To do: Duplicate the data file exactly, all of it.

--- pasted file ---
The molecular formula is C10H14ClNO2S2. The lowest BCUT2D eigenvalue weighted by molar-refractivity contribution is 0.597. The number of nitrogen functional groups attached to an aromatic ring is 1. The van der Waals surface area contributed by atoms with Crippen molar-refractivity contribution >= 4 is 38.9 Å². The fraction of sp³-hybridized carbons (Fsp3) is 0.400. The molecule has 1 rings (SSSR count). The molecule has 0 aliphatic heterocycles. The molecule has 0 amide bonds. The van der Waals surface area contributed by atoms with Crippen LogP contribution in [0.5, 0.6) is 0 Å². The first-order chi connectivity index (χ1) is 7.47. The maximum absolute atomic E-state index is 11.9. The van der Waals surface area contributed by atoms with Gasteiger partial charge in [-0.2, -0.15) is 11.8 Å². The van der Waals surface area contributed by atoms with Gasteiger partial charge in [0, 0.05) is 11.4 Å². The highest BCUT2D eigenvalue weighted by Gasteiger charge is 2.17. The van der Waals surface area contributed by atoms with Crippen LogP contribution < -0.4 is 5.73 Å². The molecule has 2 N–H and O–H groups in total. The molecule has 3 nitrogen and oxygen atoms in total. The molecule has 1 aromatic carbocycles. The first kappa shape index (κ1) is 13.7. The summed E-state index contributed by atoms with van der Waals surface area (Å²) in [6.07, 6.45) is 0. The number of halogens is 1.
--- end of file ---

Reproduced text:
The molecular formula is C10H14ClNO2S2. The lowest BCUT2D eigenvalue weighted by molar-refractivity contribution is 0.597. The number of nitrogen functional groups attached to an aromatic ring is 1. The van der Waals surface area contributed by atoms with Crippen molar-refractivity contribution >= 4 is 38.9 Å². The fraction of sp³-hybridized carbons (Fsp3) is 0.400. The molecule has 1 rings (SSSR count). The molecule has 0 aliphatic heterocycles. The molecule has 0 amide bonds. The van der Waals surface area contributed by atoms with Crippen LogP contribution in [0.5, 0.6) is 0 Å². The first-order chi connectivity index (χ1) is 7.47. The maximum absolute atomic E-state index is 11.9. The van der Waals surface area contributed by atoms with Gasteiger partial charge in [-0.2, -0.15) is 11.8 Å². The van der Waals surface area contributed by atoms with Gasteiger partial charge in [0, 0.05) is 11.4 Å². The highest BCUT2D eigenvalue weighted by Gasteiger charge is 2.17. The van der Waals surface area contributed by atoms with Crippen LogP contribution < -0.4 is 5.73 Å². The molecule has 2 N–H and O–H groups in total. The molecule has 3 nitrogen and oxygen atoms in total. The molecule has 1 aromatic carbocycles. The first kappa shape index (κ1) is 13.7. The summed E-state index contributed by atoms with van der Waals surface area (Å²) in [6.07, 6.45) is 0. The number of halogens is 1.